Gösta's decision to stop competing had very little to do the War and much to do with his religious and philosophical beliefs. He was an absolutist, theosophist and vegetarian who wasn't a big fan of the Olympic movement. An essay that he penned in "Idrottsboken: en handledning för skolungdom samt praktisk vägvisare för varje idrottsintresserad" in 1914 seems to support the fact he had ethical concerns about the direction in which Sweden's sports system was headed at the time. He lamented, "One no longer knows sport as his good friend in life and work but at most becomes a fettered prisoner, a comrade who has little or no joy. If he is a good jumper, he may not run. If he is a good one at discus or sledgehammer, he must not do anything else... Scriptures whose suitability and usefulness are of course raised over all doubts and criticisms (they are given by experts, whose regulations, one of course must unconditionally submit to, because otherwise they threaten to resign their positions, and this would be the least death for our public health), he is threatened and by harassment may even be disqualified. In this way, a sportsman is forced under the coach's knuckle whip, thus reshaping him from an individual person to a cog in the machine who at the next Olympic Games will prove our people's physical power and superiority over other peoples, from a racial hygiene point of view. If we made everybody in Sweden sacrifice two hours [of their day to sport] would we seize every single point in 1916 at the Olympics... It must be pointed out that it is not against competitions per se, I turned, but against competitions in the form that they are now being conducted, and against the spirit towards the rules of the participants that is common, as well as the leaders... Competitions are [meant to be] had to raise interest in sports."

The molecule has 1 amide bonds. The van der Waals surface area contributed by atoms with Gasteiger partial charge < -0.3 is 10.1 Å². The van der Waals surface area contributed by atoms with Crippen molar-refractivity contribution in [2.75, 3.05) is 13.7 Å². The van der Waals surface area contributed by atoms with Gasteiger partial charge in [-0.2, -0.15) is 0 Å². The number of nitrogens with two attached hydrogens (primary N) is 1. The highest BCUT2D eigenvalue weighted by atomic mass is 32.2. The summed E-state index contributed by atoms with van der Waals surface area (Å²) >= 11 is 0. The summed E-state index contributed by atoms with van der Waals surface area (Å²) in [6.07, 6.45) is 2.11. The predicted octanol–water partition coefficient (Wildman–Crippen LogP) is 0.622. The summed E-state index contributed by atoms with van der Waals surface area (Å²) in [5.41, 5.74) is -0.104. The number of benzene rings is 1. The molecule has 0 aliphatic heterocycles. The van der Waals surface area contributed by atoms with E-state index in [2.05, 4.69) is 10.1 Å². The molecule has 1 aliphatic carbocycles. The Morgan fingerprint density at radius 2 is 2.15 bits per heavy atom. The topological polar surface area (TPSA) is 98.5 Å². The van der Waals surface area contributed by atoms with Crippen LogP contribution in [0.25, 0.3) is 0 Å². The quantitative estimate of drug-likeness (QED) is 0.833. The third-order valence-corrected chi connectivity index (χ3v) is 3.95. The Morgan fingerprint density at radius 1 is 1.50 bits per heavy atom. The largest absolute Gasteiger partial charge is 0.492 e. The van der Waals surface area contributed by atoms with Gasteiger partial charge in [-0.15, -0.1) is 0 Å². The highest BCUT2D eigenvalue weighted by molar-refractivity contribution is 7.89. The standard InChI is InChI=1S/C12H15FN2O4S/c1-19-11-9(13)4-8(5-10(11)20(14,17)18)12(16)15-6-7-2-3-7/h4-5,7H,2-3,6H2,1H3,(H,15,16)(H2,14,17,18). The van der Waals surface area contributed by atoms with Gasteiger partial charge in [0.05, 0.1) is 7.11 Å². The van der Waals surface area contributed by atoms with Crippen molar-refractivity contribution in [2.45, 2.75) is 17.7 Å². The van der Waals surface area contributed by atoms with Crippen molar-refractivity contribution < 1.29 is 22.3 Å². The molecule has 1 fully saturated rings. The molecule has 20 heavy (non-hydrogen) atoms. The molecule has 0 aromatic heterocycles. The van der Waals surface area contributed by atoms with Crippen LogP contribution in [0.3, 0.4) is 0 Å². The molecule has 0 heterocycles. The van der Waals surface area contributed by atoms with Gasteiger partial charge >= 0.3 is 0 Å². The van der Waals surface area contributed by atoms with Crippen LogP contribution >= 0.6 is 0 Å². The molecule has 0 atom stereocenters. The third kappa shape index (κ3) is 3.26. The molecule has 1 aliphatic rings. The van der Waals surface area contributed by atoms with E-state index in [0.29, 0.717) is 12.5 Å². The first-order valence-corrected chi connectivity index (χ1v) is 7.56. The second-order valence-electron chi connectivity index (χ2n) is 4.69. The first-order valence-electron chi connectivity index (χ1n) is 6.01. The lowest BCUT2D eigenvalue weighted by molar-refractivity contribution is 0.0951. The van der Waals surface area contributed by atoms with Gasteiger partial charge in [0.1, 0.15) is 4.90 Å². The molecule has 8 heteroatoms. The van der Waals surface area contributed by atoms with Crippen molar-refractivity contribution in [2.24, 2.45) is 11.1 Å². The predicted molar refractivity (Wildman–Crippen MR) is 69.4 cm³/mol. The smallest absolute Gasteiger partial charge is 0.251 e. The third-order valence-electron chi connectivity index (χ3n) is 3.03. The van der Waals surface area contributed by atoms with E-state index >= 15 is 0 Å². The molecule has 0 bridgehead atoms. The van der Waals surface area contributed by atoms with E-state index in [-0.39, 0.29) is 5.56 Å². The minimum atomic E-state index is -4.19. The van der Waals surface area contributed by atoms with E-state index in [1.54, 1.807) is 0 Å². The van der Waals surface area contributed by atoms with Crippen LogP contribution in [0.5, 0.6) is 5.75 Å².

In December of 1922, Gösta announced his intention to come out of retirement and compete in the World Championships in Vienna. Considering it had been eight years since he'd participated in an ISU Championship, it was quite the comeback attempt. He trained for the Championships in Davos, where he entered a competition that January and placed second. That same month, he bested France's Francis Pigueron and Pierre Brunet at a competition in Font-Romeu-Odeillo-Via, a commune in the Pyrénées. At the World Championships, he placed a disappointing third behind behind Fritz Kachler and Willy Böckl, two of the Austrian men he'd beat at the 1914 World Championships. The bronze medal was actually an upgrade. The results were initially tabulated incorrectly and it was first announced that Ernst Oppacher, another of his pre-War competitors, had also defeated him. He returned to Sweden to win his final national title and hung up his skates for good.

Having graduated from the Vänersborg Universitet with a degree in law, Gösta had absolutely zero involvement in the figure skating world as a coach or official after he retired for the second time. He focused on his career, playing tennis and swimming and passed away on December 16, 1963 at the age of seventy. He was unmarried, had no children and his obituary didn't even bother to mention that he had been a figure skater, let alone a European or World Champion.